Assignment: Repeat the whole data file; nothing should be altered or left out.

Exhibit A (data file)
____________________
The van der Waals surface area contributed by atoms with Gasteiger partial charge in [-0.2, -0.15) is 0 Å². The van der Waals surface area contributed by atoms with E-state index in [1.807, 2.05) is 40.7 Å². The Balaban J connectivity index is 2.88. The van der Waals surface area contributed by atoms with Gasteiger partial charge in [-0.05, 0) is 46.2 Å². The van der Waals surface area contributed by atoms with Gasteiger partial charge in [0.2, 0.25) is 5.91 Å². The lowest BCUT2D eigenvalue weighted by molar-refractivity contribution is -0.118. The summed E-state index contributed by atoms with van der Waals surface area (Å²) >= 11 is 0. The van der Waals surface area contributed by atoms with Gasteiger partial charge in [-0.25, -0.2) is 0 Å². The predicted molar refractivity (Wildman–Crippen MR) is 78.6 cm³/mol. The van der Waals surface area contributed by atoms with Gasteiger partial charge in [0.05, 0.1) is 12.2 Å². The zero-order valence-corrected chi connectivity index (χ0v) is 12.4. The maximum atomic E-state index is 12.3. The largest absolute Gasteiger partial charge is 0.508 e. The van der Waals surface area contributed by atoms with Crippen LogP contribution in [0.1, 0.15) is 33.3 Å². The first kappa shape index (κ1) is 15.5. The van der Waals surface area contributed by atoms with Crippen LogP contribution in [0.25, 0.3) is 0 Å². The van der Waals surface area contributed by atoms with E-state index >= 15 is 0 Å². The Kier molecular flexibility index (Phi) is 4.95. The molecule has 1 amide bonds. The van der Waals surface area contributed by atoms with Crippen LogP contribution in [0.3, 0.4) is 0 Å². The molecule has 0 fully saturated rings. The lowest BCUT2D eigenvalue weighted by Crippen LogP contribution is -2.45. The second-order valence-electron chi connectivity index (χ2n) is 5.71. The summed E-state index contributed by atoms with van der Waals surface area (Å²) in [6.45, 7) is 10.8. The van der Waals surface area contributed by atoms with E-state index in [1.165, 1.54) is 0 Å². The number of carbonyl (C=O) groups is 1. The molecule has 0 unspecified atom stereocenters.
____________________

The van der Waals surface area contributed by atoms with Gasteiger partial charge in [-0.2, -0.15) is 0 Å². The van der Waals surface area contributed by atoms with E-state index in [1.807, 2.05) is 40.7 Å². The Balaban J connectivity index is 2.88. The van der Waals surface area contributed by atoms with Gasteiger partial charge in [-0.05, 0) is 46.2 Å². The van der Waals surface area contributed by atoms with Gasteiger partial charge in [0.2, 0.25) is 5.91 Å². The lowest BCUT2D eigenvalue weighted by molar-refractivity contribution is -0.118. The summed E-state index contributed by atoms with van der Waals surface area (Å²) >= 11 is 0. The van der Waals surface area contributed by atoms with Gasteiger partial charge in [-0.25, -0.2) is 0 Å². The predicted molar refractivity (Wildman–Crippen MR) is 78.6 cm³/mol. The van der Waals surface area contributed by atoms with Gasteiger partial charge in [0.05, 0.1) is 12.2 Å². The zero-order valence-corrected chi connectivity index (χ0v) is 12.4. The maximum atomic E-state index is 12.3. The largest absolute Gasteiger partial charge is 0.508 e. The van der Waals surface area contributed by atoms with Crippen LogP contribution in [0.1, 0.15) is 33.3 Å². The first kappa shape index (κ1) is 15.5. The van der Waals surface area contributed by atoms with Crippen LogP contribution in [0.25, 0.3) is 0 Å². The van der Waals surface area contributed by atoms with E-state index >= 15 is 0 Å². The Kier molecular flexibility index (Phi) is 4.95. The molecule has 1 amide bonds. The van der Waals surface area contributed by atoms with Crippen LogP contribution in [0.3, 0.4) is 0 Å². The molecule has 0 fully saturated rings. The lowest BCUT2D eigenvalue weighted by Crippen LogP contribution is -2.45. The second-order valence-electron chi connectivity index (χ2n) is 5.71. The summed E-state index contributed by atoms with van der Waals surface area (Å²) in [6.45, 7) is 10.8. The van der Waals surface area contributed by atoms with E-state index in [1.165, 1.54) is 0 Å². The number of carbonyl (C=O) groups is 1. The molecule has 0 unspecified atom stereocenters.